Increasing Experiential Education is Not a Remedy for the Broken Legal Services System – Thoughts from the U.K.

The lack of available legal representation for low income persons is a persistent problem, and not only in the U.S. Cuts to legal services programs have been deep in England and Wales, where access to civil legal aid has fallen by more than half.

In a recent post, a Solicitor Tutor at Northumbria University, Newcastle, lauds U.K. law schools for increasing clinical opportunities for students, but cautions against using them to attempt to fill the increased need for pro bono legal services. Her message is both important and familiar:

But what we mustn’t do is look upon law schools as a replacement for legal aid, or a sticking plaster for a somewhat bruised legal system.

We cannot forget that this is clinical legal education, designed to give law students the opportunity to hone their practical legal skills, to experience what it is like to sit opposite a real person with a real issue and help them solve a problem. They need to understand how the cases and legislation they learn about in the classroom truly affect individuals and organisations – and to reflect meaningfully on their personal strengths and weaknesses.

Thankfully, we may have moved beyond this corrective conversation in the U.S., where the ABA requires 6 credits of experiential education for all students graduating from accredited law schools, starting very soon. The ABA mandate is intended to improve educational outcomes, not to fill the void for legal services. Experiential courses are explicitly required to integrate and develop legal doctrine, skills, and values through faculty-supervised performances and self-assessments (ABA Standard 303(a)(3)). In contrast, pro bono opportunities “need not be structured to accomplish any of the outcomes required by Standard 302” (Interpretation 303-3). While there is often a wonderful overlap between clinical courses/field placements and public service, it is nice to see the distinction between them articulated by the ABA.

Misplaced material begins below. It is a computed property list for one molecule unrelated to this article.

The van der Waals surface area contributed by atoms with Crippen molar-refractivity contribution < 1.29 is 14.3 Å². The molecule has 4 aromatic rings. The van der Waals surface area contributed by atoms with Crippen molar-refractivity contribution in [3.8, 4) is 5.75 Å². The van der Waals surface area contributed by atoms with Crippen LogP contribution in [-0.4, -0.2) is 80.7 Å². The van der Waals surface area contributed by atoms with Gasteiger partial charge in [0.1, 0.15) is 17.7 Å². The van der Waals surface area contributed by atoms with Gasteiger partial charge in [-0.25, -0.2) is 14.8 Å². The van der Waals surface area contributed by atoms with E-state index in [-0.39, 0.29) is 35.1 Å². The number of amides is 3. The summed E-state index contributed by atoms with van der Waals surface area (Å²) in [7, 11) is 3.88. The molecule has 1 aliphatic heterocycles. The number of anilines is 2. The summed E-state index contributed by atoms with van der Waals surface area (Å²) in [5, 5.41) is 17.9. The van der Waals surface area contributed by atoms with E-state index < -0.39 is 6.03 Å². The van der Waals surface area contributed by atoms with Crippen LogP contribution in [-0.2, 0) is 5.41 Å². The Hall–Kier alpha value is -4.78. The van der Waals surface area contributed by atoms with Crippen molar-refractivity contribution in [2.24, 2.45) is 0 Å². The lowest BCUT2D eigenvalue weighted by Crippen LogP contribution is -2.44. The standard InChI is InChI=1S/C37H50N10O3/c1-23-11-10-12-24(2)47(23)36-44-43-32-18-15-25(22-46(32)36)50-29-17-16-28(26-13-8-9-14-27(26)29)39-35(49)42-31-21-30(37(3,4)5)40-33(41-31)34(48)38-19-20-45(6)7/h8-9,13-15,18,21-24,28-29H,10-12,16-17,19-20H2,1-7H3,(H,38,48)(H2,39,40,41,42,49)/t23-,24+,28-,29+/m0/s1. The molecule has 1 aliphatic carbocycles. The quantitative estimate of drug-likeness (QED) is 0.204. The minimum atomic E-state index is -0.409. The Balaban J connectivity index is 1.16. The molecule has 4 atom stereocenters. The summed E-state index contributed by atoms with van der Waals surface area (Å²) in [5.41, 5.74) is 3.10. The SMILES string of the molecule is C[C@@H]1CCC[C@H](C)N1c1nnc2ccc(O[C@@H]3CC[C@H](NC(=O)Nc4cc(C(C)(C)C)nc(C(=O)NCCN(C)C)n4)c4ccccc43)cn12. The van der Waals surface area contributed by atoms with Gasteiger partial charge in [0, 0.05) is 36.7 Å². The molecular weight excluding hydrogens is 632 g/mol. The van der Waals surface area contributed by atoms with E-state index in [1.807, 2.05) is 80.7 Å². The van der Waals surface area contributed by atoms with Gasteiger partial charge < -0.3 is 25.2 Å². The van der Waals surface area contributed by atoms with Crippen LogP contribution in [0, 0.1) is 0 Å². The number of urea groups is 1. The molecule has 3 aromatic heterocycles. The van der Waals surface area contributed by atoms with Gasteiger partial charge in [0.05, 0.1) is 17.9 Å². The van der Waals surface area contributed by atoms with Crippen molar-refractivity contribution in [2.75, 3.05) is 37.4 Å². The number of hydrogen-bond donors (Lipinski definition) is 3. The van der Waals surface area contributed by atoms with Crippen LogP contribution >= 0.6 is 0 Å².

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One Response

  1. “… intended to improve educational outcomes, not to fill the void for legal services …” Indeed, it is a bit like letting the student surgeon “experiment” on the lower income classes whereas the better off get sewn together correctly … That said, though, I must say that there may well be a niche (and a large one) for experiential legal training as well as helpful services for those in need. Most (I’d say 90%!) of the “work” is really to get these often poorly educated people to even open letters, note the dates received, understand the statute of limitations, understand which remedies are available (if any), when not to file a case (!) because one doesn’t even have “standing” etc. etc. Often this work is done by social workers, not lawyers and often enough it is not done too well. Of course, this will provide little experiential training, much as applying band-aids would to enhance the skills of a surgeon. But on another note it might give future prosecutors, judges, legislators and attorneys in high-flying practices an insight into how little the average population can understand “legalese” and how these institutions should better communicate with those they are -also- meant to bring justice to, one way or another.

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